1. Rule-based assignment: In this type of assignment, a group is created by the resource owner and they defined which users are assigned to a particular resource using a rule. Attributes that are assigned to each is managed by the resource owner and they ascertain which of the attributes and values are necessary for the allowance of access to a resource.
  2. External authority assignment: An external source like an on-premises directory or a software-as-a-service application assigns the access. In this case, access to a resource is provided by a group assigned by the resource owner, and the group members are managed by the external source.

Creating and managing a group

As we’ve learnt, Azure AD Groups are utilized for the management of all users who are in need of identical access and permissions for a resource. Azure AD allows the creation of a group with special permissions which are then applied to all the group members instead of assigning special permissions to every single user. With that out of the way, let’s take a look at the steps involved in creating a group.

Group creationPre-requisite:

Prior to creating an Azure AD Group, you will need to create an Azure AD tenant. After the creation of an Azure AD tenant, follow the following steps to create an Azure AD Group:

  • Step 1: Using a global administrator account for the directory sign-in to the Azure portal.
  • Step 2: Navigate to Azure ADGroupsNew Group.
  • Step 3: Decide and select what type of group you want to create (Note: The group email address option will be enabled if and after the creation of a M365 group type).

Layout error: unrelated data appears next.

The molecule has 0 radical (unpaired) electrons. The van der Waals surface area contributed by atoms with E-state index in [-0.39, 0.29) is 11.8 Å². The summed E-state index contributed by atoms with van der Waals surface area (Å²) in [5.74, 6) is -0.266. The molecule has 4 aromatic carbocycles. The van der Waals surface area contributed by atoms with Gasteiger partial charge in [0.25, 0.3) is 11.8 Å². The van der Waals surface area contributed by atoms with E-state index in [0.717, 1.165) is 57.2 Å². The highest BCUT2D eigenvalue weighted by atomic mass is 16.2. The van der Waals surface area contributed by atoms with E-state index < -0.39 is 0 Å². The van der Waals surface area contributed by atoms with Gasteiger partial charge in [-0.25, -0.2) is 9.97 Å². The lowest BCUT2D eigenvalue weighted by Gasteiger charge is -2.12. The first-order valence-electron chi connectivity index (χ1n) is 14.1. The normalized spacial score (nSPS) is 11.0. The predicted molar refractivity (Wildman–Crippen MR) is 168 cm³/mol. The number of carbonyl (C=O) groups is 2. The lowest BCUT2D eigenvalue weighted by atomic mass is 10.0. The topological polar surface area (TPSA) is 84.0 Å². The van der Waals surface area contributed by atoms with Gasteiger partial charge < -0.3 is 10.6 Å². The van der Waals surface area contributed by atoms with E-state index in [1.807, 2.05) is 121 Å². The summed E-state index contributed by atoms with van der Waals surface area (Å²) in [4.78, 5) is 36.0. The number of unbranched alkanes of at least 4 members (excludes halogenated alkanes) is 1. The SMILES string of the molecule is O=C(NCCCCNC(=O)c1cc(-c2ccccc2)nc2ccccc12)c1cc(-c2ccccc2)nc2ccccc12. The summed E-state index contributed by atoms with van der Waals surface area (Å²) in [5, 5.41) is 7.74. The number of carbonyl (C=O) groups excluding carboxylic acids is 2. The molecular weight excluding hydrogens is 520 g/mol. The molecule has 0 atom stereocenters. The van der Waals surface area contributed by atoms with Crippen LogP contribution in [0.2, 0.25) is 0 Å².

• Step 4: Decide on a group name (Note: It is recommended to choose a group name that can be recalled easily by all members. The system will then perform a check to determine whether a group with a similar name exists. If it does, then you will be prompted to change the group name).
  • Step 5: Choose a group email address. You can either manually enter an email address of your choice, or choose to use an email address formed by the system based on the provided Group name (Note: This option is exclusive to M365 Group type).
  • Step 6: Add a description for your group. This is optional.
  • Step 7: If you want to assign Azure AD roles to members, assign Switch AD roles to the Group setting to yes (Note: Only Premium P1 or P2 licenses have this option. Having a Privileged Role Administrator or Global Administrator role is required. If you choose to enable this option, the Assigned Membership type is automatically selected. Adding roles while creating the group is made available in the process).
  • Step 8: Choosing the type of Membership.
  • Step 9: Add Members or Owners. This is optional. (Note: To populate a list of every user is your directory, select the link displayed under Members or Owners. Subsequently, from the list displayed, choose the users to be added and then click on the Select button located at the bottom of the tab.
  • Step 10: Click on Create. Once clicked, the creation of your group is complete and you are free to configure other management settings.